Indigenous peoples have been keeping ecosystems healthy for centuries through these practices, but formalized conservation efforts often disrupt this work and displace traditional communities. The creation of protected areas has displaced 10 million people. Thankfully, solutions centered on climate justice are emerging to support both people and the planet together.
Why We Need Climate Justice
Despite being the least responsible for climate change, some of the world's most vulnerable countries have suffered immensely due to its effects. These nations carry a disproportionate burden from something they had no hand in creating or worsening.
Climate justice reveals a bigger picture that frames global warming as an ethical and political struggle, adding extra dimensions of inequality and human rights. It acknowledges one of the most unsettling parts of climate change - those worst affected are often the least responsible for it, whether from lack of access to resources, unequal opportunity in decision-making processes, or another systemic barrier. It highlights the importance of addressing any root causes behind why people are unable to respond appropriately; bringing about real social change around this crisis is essential if we stand even slimmer chances at protecting our planet against devastating environmental disasters.
Indigenous peoples are intimately connected to the natural environment and its resources, making them uniquely vulnerable to climate change but also giving them an important role in sustainability solutions. This is because they adopt meaningful practices that respect their connection with land beyond economic value.
While Indigenous people have a large part in fighting climate change, they are also more impacted by the lack of climate action.
Indigenous peoples are the protectors of our planet, managing 80% of its remaining biodiversity. Unfortunately, despite their incredible impact as environmental stewards on our world's ecosystem balance, these people still suffer disproportionately from climate change and its subsequent effects, such as rising sea levels and extreme weather events. In many cases, too, Indigenous communities are negatively impacted by imposed policies regarding global warming initiatives which then further exacerbates the situation for them.
It's no surprise that the countries with some of the highest emissions do not feel much of an impact from climate change: Chinese, US, and EU citizens have been identified as among the world's largest polluters. To create a better balance between those causing environmental damage and those who feel it most in terms of their health – we need to demand more sustainable policies and decisions by our leaders. We can also help put pressure on companies to make necessary changes that will reduce carbon dioxide emissions simply by making mindful buying choices.
Climate justice is a movement focused on addressing the human rights and ecological and economic effects of climate change caused by environmental negligence. It seeks to have those responsible compensate people and countries suffering from their actions. Climate justice calls attention to the plight of vulnerable communities and underprivileged countries that have been disproportionately affected by environmental disasters caused by the emissions of others. It also takes a stand against practices like over usage of resources or pollution to a level that endangers people's lives or causes irreversible damage to ecosystems. We need climate justice because it ensures those with power do not abuse their position for personal gain without consequence, gives voice to those who cannot speak for themselves, and establishes guidelines for creating sustainable environments capable of flourishing long into the future.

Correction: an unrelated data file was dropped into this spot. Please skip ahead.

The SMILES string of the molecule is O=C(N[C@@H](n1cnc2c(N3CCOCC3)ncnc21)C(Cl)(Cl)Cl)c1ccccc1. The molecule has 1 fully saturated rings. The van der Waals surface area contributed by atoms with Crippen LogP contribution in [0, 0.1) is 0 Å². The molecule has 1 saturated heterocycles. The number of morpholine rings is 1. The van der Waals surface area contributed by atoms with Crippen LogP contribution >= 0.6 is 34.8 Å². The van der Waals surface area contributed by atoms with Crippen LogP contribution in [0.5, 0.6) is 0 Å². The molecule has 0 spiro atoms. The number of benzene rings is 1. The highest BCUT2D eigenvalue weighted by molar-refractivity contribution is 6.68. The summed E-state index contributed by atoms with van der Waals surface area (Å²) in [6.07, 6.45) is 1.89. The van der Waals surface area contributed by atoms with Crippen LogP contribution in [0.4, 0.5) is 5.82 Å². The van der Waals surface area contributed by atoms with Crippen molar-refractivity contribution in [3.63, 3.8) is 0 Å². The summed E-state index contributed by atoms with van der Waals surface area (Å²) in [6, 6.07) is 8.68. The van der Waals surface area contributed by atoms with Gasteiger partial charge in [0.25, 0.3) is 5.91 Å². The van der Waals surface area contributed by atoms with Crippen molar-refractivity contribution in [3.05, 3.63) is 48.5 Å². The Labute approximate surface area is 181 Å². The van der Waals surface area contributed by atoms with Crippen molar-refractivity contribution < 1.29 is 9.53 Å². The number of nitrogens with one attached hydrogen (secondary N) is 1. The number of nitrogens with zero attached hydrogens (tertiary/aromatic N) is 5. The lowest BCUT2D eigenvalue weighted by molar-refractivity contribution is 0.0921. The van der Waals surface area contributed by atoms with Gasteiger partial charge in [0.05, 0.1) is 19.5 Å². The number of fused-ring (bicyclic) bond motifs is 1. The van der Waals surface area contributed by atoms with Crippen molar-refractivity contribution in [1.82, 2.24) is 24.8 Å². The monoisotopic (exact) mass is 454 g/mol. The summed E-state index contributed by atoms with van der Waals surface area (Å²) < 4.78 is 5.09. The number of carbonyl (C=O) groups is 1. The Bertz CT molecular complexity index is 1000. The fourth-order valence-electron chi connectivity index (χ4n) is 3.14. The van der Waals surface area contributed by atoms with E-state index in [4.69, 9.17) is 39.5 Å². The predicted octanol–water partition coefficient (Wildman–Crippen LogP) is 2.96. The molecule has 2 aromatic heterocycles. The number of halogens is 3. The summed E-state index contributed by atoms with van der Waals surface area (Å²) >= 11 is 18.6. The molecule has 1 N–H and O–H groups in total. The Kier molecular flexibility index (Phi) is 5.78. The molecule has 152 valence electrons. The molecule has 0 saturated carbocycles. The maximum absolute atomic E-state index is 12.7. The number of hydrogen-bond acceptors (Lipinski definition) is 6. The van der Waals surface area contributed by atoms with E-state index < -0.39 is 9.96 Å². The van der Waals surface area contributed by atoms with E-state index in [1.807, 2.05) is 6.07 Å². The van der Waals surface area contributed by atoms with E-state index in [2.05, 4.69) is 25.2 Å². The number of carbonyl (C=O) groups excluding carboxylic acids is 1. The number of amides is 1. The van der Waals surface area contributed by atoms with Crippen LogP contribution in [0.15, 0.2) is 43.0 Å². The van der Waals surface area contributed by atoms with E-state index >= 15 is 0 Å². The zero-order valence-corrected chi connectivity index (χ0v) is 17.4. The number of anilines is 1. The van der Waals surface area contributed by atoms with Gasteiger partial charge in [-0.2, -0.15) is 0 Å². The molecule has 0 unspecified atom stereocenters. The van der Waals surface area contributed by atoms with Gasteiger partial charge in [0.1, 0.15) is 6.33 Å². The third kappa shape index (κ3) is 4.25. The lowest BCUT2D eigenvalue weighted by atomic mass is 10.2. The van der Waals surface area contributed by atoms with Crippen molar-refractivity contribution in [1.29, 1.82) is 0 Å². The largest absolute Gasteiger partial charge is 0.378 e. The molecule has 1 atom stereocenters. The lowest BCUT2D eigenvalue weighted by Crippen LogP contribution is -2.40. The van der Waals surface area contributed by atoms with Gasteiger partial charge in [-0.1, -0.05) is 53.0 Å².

Everyone should be protected from the potential negative impacts of polluting industries on air, water, and soil quality - no matter where they live in the world. Environmental justice also acknowledges that certain communities may be disproportionately affected by environmental hazards caused by irresponsible businesses and governments. Furthermore, it supports efforts to prioritize solutions that benefit disadvantaged populations while mitigating any potential risks posed to them due to environmental degradation. We need environmental justice because it ensures that no one is left behind as we strive toward a cleaner, healthier future for our planet.
Indigenous Communities Must Play A Role In Fighting Climate Change
Climate change has been a long-standing issue that we have yet to tackle. But the IPCC is recognizing an important and often overlooked factor: traditional Indigenous knowledge in regards to sustainable land management can play an essential role. Restoring lands back into their rightful hands leads towards positive lifestyle changes and ensures natural resources are cared for responsibly with future generations kept top of mind!
As we celebrate Indigenous People's Day, let us take a moment to remember their tremendous role in protecting our planet.
Melomys works closely with One Tree Planted - an organization that plants trees and collaborates with indigenous communities worldwide. This organization works closely with indigenous communities, like the Sapara Women's Association "Ashiñwaka" from the Ecuadorian Amazon, who risk disrupting their traditional ways by oil exploration. One Tree Planted and the Spara Women's Association worked to help restore the Amazon rainforest in 2021! By planting 150,000 native and medicinal trees, they helped empower indigenous communities while also fighting climate change. Going above & beyond – one tree at a time – these two incredible organizations are helping create a large-scale impact on our planet.
When you purchase something from Melomys, you get an awesome product made from eco-friendly materials and support a great cause. Through our partnership with One Tree Planted, 5 native trees are planted for each item purchased – meaning your purchase can help restore and protect deforested areas worldwide while supporting local communities!
Please show your support for indigenous people as we raise awareness about our native guardians of nature this holiday season.